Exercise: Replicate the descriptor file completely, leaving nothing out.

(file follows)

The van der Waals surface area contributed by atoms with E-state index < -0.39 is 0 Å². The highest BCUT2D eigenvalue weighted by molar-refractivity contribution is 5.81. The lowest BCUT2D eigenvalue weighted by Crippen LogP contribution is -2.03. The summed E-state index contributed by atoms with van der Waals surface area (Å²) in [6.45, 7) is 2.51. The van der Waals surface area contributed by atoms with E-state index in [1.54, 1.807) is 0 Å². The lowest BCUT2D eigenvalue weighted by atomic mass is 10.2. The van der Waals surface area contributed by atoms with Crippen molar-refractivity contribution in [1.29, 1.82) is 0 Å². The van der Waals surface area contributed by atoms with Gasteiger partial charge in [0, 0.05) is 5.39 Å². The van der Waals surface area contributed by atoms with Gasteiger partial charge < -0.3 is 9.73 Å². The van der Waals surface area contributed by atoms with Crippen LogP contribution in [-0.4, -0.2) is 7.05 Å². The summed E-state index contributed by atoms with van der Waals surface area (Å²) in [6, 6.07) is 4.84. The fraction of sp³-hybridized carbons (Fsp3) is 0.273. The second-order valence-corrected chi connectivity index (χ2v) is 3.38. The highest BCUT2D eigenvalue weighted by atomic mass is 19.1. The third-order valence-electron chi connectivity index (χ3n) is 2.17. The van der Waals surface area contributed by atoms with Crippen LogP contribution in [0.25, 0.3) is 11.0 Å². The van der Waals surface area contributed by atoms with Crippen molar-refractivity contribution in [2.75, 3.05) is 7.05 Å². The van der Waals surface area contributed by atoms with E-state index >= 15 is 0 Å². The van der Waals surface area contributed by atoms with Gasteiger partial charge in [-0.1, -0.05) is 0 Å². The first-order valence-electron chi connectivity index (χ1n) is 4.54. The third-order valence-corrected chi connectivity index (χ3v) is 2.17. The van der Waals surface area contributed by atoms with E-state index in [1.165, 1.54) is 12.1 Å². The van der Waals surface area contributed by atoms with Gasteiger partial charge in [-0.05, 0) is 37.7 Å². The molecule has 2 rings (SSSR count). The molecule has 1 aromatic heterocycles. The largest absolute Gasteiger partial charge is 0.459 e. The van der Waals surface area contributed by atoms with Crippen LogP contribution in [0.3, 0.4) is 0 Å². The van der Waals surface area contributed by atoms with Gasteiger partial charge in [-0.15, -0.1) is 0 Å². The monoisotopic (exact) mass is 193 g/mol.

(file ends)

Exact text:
The van der Waals surface area contributed by atoms with E-state index < -0.39 is 0 Å². The highest BCUT2D eigenvalue weighted by molar-refractivity contribution is 5.81. The lowest BCUT2D eigenvalue weighted by Crippen LogP contribution is -2.03. The summed E-state index contributed by atoms with van der Waals surface area (Å²) in [6.45, 7) is 2.51. The van der Waals surface area contributed by atoms with E-state index in [1.54, 1.807) is 0 Å². The lowest BCUT2D eigenvalue weighted by atomic mass is 10.2. The van der Waals surface area contributed by atoms with Crippen molar-refractivity contribution in [1.29, 1.82) is 0 Å². The van der Waals surface area contributed by atoms with Gasteiger partial charge in [0, 0.05) is 5.39 Å². The van der Waals surface area contributed by atoms with Gasteiger partial charge < -0.3 is 9.73 Å². The van der Waals surface area contributed by atoms with Crippen LogP contribution in [-0.4, -0.2) is 7.05 Å². The summed E-state index contributed by atoms with van der Waals surface area (Å²) in [6, 6.07) is 4.84. The fraction of sp³-hybridized carbons (Fsp3) is 0.273. The second-order valence-corrected chi connectivity index (χ2v) is 3.38. The highest BCUT2D eigenvalue weighted by atomic mass is 19.1. The third-order valence-electron chi connectivity index (χ3n) is 2.17. The van der Waals surface area contributed by atoms with Crippen LogP contribution in [0.25, 0.3) is 11.0 Å². The van der Waals surface area contributed by atoms with Crippen molar-refractivity contribution in [2.75, 3.05) is 7.05 Å². The van der Waals surface area contributed by atoms with E-state index >= 15 is 0 Å². The van der Waals surface area contributed by atoms with Gasteiger partial charge in [-0.1, -0.05) is 0 Å². The first-order valence-electron chi connectivity index (χ1n) is 4.54. The third-order valence-corrected chi connectivity index (χ3v) is 2.17. The van der Waals surface area contributed by atoms with E-state index in [1.165, 1.54) is 12.1 Å². The van der Waals surface area contributed by atoms with Gasteiger partial charge in [-0.05, 0) is 37.7 Å². The molecule has 2 rings (SSSR count). The molecule has 1 aromatic heterocycles. The largest absolute Gasteiger partial charge is 0.459 e. The van der Waals surface area contributed by atoms with Crippen LogP contribution in [0.3, 0.4) is 0 Å². The van der Waals surface area contributed by atoms with Gasteiger partial charge in [-0.15, -0.1) is 0 Å². The monoisotopic (exact) mass is 193 g/mol.